Ferguson Prosecutor Has No Regrets Letting Non-Credible Witnesses Testify

After the news broke that a witness lied under oath to the grand jury that did not indict Officer Darren Wilson of the death of Michael Brown, St. Louis Prosecuting Attorney Robert McCulloch admitted that while she should not have testified, he didn’t regret letting her onto the panel.

“Clearly some were not telling the truth,” he said to local radio station KTRS 550, referring to Sandra McElroy, known as “Witness 40.” McCulloch acknowledged that this “lady clearly wasn’t present,” and that “she recounted a story right out of the newspaper,”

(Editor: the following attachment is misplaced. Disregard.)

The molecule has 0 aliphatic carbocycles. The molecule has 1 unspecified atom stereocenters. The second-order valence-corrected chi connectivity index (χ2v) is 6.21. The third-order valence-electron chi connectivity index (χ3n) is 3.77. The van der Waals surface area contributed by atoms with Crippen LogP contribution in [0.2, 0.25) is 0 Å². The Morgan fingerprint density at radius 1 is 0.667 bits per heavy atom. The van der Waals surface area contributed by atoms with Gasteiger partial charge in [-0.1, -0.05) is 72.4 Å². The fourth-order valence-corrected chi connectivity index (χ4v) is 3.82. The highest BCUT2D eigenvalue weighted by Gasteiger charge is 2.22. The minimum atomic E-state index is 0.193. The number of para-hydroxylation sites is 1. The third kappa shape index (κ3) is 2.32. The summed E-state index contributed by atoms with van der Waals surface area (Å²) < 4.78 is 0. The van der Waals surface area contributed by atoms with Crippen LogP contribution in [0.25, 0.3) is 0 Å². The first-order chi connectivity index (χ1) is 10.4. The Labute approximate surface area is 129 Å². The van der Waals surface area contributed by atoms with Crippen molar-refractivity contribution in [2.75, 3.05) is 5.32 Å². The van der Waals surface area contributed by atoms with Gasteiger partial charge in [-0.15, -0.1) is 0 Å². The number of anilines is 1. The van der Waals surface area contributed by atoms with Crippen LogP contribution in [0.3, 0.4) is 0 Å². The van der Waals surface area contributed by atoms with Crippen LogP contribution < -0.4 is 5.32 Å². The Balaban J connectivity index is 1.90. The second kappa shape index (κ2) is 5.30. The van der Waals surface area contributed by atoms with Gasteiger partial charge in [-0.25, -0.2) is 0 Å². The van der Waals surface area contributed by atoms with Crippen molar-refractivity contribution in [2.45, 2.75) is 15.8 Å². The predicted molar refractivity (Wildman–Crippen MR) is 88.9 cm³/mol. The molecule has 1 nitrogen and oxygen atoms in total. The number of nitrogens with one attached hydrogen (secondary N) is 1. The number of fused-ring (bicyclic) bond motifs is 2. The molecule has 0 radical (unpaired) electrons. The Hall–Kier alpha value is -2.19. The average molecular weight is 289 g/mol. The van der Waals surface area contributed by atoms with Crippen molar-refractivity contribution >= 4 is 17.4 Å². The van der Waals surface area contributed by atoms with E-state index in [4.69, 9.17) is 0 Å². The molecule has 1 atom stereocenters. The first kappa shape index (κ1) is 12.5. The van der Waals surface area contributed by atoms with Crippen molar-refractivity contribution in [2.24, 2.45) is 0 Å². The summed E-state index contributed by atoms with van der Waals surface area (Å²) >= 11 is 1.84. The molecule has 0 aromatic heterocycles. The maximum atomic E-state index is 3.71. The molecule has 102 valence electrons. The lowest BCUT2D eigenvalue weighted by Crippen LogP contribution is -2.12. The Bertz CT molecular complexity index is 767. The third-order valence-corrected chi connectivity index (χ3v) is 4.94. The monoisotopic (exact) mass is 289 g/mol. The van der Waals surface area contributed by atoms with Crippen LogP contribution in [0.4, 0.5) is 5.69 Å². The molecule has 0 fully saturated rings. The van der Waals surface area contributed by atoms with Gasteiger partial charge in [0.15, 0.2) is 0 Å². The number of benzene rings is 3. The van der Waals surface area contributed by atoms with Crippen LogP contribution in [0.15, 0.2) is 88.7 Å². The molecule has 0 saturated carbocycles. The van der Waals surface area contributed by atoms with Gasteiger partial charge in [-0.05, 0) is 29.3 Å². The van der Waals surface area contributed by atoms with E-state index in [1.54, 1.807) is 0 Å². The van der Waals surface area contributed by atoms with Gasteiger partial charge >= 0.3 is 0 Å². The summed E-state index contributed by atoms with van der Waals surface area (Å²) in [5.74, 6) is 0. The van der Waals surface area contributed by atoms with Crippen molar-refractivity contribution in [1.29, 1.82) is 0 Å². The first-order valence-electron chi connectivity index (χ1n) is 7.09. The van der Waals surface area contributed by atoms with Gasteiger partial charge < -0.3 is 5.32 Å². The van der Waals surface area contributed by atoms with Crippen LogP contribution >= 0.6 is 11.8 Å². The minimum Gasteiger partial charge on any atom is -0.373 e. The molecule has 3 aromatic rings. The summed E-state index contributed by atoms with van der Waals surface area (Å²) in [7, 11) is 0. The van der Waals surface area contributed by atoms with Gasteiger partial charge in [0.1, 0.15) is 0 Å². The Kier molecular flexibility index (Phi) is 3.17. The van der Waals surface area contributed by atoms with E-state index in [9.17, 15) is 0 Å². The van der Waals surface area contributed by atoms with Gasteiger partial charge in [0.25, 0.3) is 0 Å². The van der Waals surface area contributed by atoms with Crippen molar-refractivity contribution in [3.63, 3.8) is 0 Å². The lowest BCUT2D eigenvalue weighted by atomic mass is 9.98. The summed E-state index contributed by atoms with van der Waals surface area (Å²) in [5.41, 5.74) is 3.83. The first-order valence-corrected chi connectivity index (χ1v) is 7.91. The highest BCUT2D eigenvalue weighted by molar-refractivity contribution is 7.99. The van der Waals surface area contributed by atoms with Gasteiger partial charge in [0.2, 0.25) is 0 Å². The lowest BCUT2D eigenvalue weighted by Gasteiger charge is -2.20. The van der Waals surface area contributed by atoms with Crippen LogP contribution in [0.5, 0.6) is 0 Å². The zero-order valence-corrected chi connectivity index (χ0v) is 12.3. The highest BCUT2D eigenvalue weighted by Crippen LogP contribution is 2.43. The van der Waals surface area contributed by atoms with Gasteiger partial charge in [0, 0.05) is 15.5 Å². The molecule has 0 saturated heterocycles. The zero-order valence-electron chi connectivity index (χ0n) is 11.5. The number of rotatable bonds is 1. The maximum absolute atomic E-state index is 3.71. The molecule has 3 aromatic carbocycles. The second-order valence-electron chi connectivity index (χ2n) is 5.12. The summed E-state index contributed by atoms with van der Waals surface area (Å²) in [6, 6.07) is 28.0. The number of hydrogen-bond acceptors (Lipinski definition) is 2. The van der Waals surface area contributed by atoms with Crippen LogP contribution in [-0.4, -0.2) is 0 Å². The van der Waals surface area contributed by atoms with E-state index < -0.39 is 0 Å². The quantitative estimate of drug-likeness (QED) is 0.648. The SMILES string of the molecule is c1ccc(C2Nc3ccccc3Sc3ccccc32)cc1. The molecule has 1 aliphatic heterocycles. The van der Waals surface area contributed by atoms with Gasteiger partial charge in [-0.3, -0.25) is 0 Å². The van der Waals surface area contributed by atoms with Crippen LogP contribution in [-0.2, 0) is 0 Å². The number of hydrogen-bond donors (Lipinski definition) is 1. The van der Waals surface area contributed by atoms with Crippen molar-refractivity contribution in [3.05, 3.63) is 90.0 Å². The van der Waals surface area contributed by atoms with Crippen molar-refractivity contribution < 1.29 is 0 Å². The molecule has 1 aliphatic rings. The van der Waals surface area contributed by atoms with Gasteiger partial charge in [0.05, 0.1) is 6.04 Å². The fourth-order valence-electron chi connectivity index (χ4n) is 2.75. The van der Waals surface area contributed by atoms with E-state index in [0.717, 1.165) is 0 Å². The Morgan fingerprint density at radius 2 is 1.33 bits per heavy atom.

However, “early on I decided that anyone who claimed to have witnessed anything would be presented to the grand jury,” and therefore he let McElroy testify.

Earlier this week, The Smoking Gun revealed that not only was McElroy nowhere near the neighborhood where Brown was shot by Wilson on the day of his death, but that McElroy had an extensive history of lying to police about witnessing high-profile cases. She also has a history of mental illness, and admitted to the grand jury that a car accident left her with faulty memory. Nevertheless, her testimony was not only allowed, but cited by many as credible proof that Wilson’s story was correct — despite evidence that she was simply repeating media reports of his account.

McCulloch was heavily criticized for his handling of the Brown case, specifically for taking it to a grand jury in the first place, and in an unprecedented move, releasing all the available evidence to the public after the grand jury failed to indict Wilson.

[h/t St. Louis Post-Dispatch]
[Image via screenshot]

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